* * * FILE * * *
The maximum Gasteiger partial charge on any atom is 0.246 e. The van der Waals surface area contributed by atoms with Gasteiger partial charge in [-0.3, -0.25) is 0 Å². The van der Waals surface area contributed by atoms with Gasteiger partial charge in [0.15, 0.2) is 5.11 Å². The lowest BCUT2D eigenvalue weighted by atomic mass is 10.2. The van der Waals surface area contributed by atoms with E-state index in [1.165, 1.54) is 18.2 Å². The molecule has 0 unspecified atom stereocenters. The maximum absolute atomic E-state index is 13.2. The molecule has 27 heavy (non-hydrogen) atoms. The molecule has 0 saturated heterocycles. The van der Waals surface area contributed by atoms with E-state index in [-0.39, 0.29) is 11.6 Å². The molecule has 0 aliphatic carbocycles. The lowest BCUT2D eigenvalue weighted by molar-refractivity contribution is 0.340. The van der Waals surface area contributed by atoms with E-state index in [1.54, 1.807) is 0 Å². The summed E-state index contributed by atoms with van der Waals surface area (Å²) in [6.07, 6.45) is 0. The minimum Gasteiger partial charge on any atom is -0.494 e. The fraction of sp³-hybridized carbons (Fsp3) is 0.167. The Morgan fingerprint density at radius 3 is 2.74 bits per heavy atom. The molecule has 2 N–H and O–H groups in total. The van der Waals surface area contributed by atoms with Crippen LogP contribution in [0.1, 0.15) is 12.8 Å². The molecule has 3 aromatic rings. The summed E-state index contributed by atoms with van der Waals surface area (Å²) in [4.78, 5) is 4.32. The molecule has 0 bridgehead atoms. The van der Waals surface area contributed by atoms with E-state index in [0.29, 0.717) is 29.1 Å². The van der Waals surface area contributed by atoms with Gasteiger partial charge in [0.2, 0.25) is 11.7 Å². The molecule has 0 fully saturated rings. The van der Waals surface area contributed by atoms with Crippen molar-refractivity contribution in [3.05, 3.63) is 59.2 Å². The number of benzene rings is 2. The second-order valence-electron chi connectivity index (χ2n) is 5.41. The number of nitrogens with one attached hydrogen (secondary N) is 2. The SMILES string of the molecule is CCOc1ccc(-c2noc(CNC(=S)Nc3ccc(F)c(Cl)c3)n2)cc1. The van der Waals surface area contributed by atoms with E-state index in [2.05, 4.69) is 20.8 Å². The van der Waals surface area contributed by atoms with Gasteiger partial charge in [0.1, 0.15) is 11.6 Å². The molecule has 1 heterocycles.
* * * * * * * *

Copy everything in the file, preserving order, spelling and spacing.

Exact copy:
The maximum Gasteiger partial charge on any atom is 0.246 e. The van der Waals surface area contributed by atoms with Gasteiger partial charge in [-0.3, -0.25) is 0 Å². The van der Waals surface area contributed by atoms with Gasteiger partial charge in [0.15, 0.2) is 5.11 Å². The lowest BCUT2D eigenvalue weighted by atomic mass is 10.2. The van der Waals surface area contributed by atoms with E-state index in [1.165, 1.54) is 18.2 Å². The molecule has 0 unspecified atom stereocenters. The maximum absolute atomic E-state index is 13.2. The molecule has 27 heavy (non-hydrogen) atoms. The molecule has 0 saturated heterocycles. The van der Waals surface area contributed by atoms with E-state index in [-0.39, 0.29) is 11.6 Å². The molecule has 0 aliphatic carbocycles. The lowest BCUT2D eigenvalue weighted by molar-refractivity contribution is 0.340. The van der Waals surface area contributed by atoms with E-state index in [1.54, 1.807) is 0 Å². The summed E-state index contributed by atoms with van der Waals surface area (Å²) in [6.07, 6.45) is 0. The minimum Gasteiger partial charge on any atom is -0.494 e. The fraction of sp³-hybridized carbons (Fsp3) is 0.167. The Morgan fingerprint density at radius 3 is 2.74 bits per heavy atom. The molecule has 2 N–H and O–H groups in total. The van der Waals surface area contributed by atoms with Crippen LogP contribution in [0.1, 0.15) is 12.8 Å². The molecule has 3 aromatic rings. The summed E-state index contributed by atoms with van der Waals surface area (Å²) in [4.78, 5) is 4.32. The molecule has 0 bridgehead atoms. The van der Waals surface area contributed by atoms with E-state index in [0.29, 0.717) is 29.1 Å². The van der Waals surface area contributed by atoms with Gasteiger partial charge in [0.2, 0.25) is 11.7 Å². The molecule has 0 fully saturated rings. The van der Waals surface area contributed by atoms with Crippen molar-refractivity contribution in [3.05, 3.63) is 59.2 Å². The number of benzene rings is 2. The second-order valence-electron chi connectivity index (χ2n) is 5.41. The number of nitrogens with one attached hydrogen (secondary N) is 2. The SMILES string of the molecule is CCOc1ccc(-c2noc(CNC(=S)Nc3ccc(F)c(Cl)c3)n2)cc1. The van der Waals surface area contributed by atoms with E-state index in [2.05, 4.69) is 20.8 Å². The van der Waals surface area contributed by atoms with Gasteiger partial charge in [0.1, 0.15) is 11.6 Å². The molecule has 1 heterocycles.